Noted actor Russell Thorndike created the fictional Dr. Christopher Syn, Rector of Dymchurch, in his 1915 thriller of that name – a breath-taking account of Romney Marsh smuggling at the close of the 18th century. Thorndike’s tale weaves together supernatural horror and blood-curdling crime as it follows the meek and beloved rector, and discovers his chilling secret. Most astonishing is the novel’s completely amoral nature, with the sympathetic characters being openly and viciously criminal, and the upright enforcers of the law given to actions as harsh as their opponents. Dr. Syn has been made into movies three times, including a 1962 Walt Disney production (The Scarecrow of Romney Marsh) that made the smugglers into a sort of happy Robin Hood gang intent on social justice. Be assured that Thorndike’s characters are not at all nice, and they all get what they deserve.

Russell Thorndike, like his fictional protagonist, knew the Marsh well; he spent summers there, at Dymchurch, from the 1890's until his death in 1972. Thorndike would describe this seaside village minutely in Doctor Syn. Doctor Syn’s rectory looked out over the church, and the good doctor would compose his sermons in his front parlor, by a bay window facing the graveyard. He would preach long and restful sermons, after which his seafaring parishioners would belt out hymns as if they were chanteys. After church, Syn would dine with the local squire, while his sexton, the comical little Mipps, would mesmerize the crowd at the Ship Inn with stories of piracy and adventure on the high seas. Some evenings, the mild mannered man of the cloth would enjoy a pint at the Ship Inn with his parishioners, claiming that “a parson drinking with the men in a public inn had a good effect upon the parish, for a good parson, as a good sailor, should know when he has had enough.” And on a blowy afternoon he would walk along the seawall, deep in thought, perhaps composing a sermon – but singing softly to himself a most inappropriate sea song,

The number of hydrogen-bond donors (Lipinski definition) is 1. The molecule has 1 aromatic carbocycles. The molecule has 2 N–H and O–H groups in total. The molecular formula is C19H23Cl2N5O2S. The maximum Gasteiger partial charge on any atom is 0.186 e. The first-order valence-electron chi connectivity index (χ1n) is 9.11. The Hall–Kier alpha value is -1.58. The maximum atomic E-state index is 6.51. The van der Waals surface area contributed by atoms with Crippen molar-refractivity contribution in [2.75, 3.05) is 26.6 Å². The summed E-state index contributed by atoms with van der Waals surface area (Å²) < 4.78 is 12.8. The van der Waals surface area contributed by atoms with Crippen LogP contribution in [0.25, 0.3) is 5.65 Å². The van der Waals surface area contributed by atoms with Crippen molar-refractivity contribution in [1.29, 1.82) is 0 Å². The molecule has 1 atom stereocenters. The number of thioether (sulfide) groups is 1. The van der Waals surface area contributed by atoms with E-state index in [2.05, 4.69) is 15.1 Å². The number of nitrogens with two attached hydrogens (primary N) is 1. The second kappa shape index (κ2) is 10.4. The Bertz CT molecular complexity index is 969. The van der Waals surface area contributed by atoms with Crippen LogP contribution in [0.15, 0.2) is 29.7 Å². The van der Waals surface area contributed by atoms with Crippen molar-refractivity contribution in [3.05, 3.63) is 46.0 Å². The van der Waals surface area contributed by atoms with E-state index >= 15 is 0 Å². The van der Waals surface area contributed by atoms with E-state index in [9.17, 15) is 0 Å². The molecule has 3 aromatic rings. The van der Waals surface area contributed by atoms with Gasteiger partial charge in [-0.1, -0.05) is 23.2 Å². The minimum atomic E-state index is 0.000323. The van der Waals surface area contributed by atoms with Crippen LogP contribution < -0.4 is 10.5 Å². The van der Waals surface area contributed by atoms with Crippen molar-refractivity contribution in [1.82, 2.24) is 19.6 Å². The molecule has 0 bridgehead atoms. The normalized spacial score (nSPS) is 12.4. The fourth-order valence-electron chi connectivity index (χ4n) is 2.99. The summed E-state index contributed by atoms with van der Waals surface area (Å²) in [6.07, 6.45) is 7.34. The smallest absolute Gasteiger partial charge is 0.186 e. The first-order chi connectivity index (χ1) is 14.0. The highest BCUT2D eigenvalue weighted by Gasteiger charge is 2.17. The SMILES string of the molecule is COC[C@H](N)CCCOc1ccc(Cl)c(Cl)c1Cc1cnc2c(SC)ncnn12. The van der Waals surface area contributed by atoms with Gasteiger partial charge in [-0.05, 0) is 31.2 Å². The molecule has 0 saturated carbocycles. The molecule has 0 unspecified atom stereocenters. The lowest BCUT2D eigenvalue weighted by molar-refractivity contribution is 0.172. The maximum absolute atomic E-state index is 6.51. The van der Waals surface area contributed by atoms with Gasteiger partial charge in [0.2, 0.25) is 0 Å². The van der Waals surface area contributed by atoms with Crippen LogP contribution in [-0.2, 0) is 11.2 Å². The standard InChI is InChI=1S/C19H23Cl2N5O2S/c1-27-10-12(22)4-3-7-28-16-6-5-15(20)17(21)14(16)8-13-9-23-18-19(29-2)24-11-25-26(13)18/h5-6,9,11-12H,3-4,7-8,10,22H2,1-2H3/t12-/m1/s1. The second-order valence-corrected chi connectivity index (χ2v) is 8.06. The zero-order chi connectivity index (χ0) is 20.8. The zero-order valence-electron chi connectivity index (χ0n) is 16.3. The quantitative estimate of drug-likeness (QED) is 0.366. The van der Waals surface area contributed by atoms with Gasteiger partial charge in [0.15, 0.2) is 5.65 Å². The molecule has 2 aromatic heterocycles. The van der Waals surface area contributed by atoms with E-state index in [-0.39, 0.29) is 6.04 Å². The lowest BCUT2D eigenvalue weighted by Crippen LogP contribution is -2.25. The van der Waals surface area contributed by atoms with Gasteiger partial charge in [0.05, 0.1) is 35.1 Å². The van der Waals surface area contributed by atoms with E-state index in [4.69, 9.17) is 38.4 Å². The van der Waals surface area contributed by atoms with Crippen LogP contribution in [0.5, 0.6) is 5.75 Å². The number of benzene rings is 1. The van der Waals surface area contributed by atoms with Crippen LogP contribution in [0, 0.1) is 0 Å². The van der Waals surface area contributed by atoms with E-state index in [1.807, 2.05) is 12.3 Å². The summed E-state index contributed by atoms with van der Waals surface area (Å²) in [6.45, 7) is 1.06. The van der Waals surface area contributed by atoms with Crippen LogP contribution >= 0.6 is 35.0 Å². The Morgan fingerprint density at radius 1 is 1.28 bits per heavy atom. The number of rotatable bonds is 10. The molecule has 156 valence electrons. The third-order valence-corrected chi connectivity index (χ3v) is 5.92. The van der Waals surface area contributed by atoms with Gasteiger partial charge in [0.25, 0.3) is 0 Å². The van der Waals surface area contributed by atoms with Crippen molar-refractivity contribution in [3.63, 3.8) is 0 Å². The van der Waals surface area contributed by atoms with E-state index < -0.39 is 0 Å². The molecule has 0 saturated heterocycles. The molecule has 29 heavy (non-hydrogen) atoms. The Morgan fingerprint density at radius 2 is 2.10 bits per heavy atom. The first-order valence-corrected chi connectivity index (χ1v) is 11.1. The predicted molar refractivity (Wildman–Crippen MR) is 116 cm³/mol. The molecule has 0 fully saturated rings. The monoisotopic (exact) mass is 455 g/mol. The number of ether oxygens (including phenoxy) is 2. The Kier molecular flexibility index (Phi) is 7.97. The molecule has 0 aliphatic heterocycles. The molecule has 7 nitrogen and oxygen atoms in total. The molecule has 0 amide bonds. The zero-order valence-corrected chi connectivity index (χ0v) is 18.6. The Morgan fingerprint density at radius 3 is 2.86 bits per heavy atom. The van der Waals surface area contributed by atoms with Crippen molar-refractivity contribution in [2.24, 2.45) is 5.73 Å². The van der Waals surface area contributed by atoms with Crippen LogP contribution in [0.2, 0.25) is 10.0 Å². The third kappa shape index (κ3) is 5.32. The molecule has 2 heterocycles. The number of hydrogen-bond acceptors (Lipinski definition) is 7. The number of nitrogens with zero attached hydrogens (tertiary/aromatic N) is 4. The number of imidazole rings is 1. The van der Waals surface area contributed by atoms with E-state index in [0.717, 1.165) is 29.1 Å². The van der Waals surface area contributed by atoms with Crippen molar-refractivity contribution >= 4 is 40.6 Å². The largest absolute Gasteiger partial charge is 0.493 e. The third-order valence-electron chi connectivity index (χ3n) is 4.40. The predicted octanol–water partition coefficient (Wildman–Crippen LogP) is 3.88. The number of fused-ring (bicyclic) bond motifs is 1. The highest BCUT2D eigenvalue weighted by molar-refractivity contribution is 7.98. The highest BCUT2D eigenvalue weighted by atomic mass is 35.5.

“Oh, here's to the feet that have walked the plank,
Yo ho! for the dead man's throttle,
And here's to the corpses floating round in the tank,
And the dead man's teeth in the bottle.”

He was as proud of this song as if he had written it himself,” observes Thorndike.

ENG: South East Region, Kent, Romney Marsh, Romney Marsh Beaches, Dymchurch, The village church, where the fictional Dr. Syn was supposed to have preached; the rectory viewed across the churchyard [Ask for #256.513.]


The Dymchurch village church where the fictional Dr. Syn was supposed to have preached. [Ask for #256.513.]

Modern Dymchurch is a seaside resort complete with caravan parks, amusement rides, and arcades – a testament to the English love of the sea, for its “shingle” beach is naught but small rounded stones piled under the towering seawall. The shingle, however, becomes a glorious thing as the resorts finally give out at the far southern end of the Marsh, at Dungeness. Here I could see the shingle extending unbroken a quarter mile from the roadside to the sea, and I could see the local fishing boats pulled up onto the stony beach, just as in Doctor Syn’s time. The shingle extends inland for miles, part of the great deposition that closed up the southern end of the Marsh in medieval times. It’s a desert, and like many deserts, remarkable in its barren beauty and surprising ecological diversity. Two lighthouses mark its end, the fourth and fifth ones built here as the shingle grew further into the ocean. A huge nuclear power plant adds a dramatic backdrop.